Why is the Sky Blue?

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© Pakhnyuschchyy | stockfresh.com

Some biblical scholars hold that Genesis 1 either used the Babylonian creation myth, the Enuma elish, or was generally dependent upon it and other Mesopotamian traditions. Drawing on the work of Alexander Heidel in Babylonian Genesis, we find both parallels and differences between the Enuma elish and Genesis 1. Ultimately Heidel felt that the differences were far too great and the similarities far too insignificant. “In my estimation, no incontrovertible evidence can for the present be produced for either side.” Poetically, he said: “the resemblances fade away almost like the stars before the sun.” However, some of the similarities are striking.

In the Enuma elish, we find a story of how the earth came to be. In the beginning there was only the divine parents—Apsu and Tiamat—and their son, Mummu (Remember, this was ancient Babylon. Maybe Mummu was a popular name back then). Apsu was the primeval sweet-water ocean and Tiamat was the primeval salt-water ocean. Mummu was the mist rising from the two bodies of water and hovering over them. When Apsu and Tiamat comingled their waters, they gave birth to Lahmu and Lahamu, two silt deposits who eventually formed land. The three types of water were mingled together, forming an undefined mass in which were all the elements from which the universe was later made. But as yet, there was no heaven or earth.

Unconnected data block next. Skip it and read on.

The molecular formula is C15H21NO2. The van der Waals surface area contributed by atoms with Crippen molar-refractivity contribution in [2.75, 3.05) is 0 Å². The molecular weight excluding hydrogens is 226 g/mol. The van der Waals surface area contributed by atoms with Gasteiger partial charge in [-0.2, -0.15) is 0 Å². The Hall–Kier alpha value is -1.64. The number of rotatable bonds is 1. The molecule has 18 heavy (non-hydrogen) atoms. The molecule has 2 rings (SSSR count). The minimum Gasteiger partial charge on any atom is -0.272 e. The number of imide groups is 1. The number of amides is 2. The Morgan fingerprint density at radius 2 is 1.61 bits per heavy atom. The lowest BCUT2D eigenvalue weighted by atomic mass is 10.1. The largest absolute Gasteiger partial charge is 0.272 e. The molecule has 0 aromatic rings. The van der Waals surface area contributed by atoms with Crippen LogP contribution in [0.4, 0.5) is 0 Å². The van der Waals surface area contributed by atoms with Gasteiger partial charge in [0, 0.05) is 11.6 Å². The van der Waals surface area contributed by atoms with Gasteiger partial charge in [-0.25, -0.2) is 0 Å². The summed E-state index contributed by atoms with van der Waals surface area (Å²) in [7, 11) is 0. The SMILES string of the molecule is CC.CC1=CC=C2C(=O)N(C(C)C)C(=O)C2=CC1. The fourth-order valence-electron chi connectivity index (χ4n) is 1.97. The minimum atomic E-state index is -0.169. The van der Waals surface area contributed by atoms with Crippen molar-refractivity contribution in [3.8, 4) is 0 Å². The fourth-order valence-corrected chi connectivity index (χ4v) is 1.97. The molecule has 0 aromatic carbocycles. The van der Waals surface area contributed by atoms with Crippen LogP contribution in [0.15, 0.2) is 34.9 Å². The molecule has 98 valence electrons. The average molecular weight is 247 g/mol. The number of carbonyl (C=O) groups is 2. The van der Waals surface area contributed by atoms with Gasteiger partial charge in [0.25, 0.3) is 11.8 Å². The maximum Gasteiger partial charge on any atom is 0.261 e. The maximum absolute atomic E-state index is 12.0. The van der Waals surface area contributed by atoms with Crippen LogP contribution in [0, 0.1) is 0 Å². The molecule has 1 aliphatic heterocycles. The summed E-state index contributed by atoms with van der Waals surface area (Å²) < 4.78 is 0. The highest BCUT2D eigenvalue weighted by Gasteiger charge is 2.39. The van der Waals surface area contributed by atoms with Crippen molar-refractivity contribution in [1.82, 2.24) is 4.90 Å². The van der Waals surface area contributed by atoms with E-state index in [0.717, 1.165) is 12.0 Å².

In time, Apsu and Tiamat had more children, Anshar and Kishar. Together they had a son named Anu, who was the sky-god. Anu’s son was Ea, who became the god of the subterranean sweet-waters, the god of magic and eventually the mastermind of all the divinities. “He had no rival among his fellow-gods.” The younger gods were noisy and loud, disturbing the older gods, Apsu and Tiamat. When peaceful attempts to quiet them failed, Apsu determined to destroy them. But Ea through the power of the spoken word of a magic spell put Apsu to sleep. He then took Apsu’s royal tiara and supernatural radiance for himself and killed Apsu, the father of all the gods. Ea then established a spacious place for himself and all the remaining gods to live, calling that place “Apsu.”

So far, there is no real parallel between the two accounts, but we now come to the time of Marduk the son of Ea and “the wisest of the gods.” Tiamat resented the death of her consort, and sought revenge against the other gods for killing Apsu. So she decided to revolt against the other gods, but was defeated in battle by Marduk. He divided her body in two forming the universe, “with one half he formed the sky, with the other he fashioned the earth.”

 Next, he created stations in the sky for the great gods; he organized the calendar, by setting up stellar constellations to determine by their rising and setting the year, the months, and the days; he built gates in the east and in the west for the sun to enter and depart; in the very center of the sky he fixed the zenith; he caused the moon to shine and entrusted the night to her.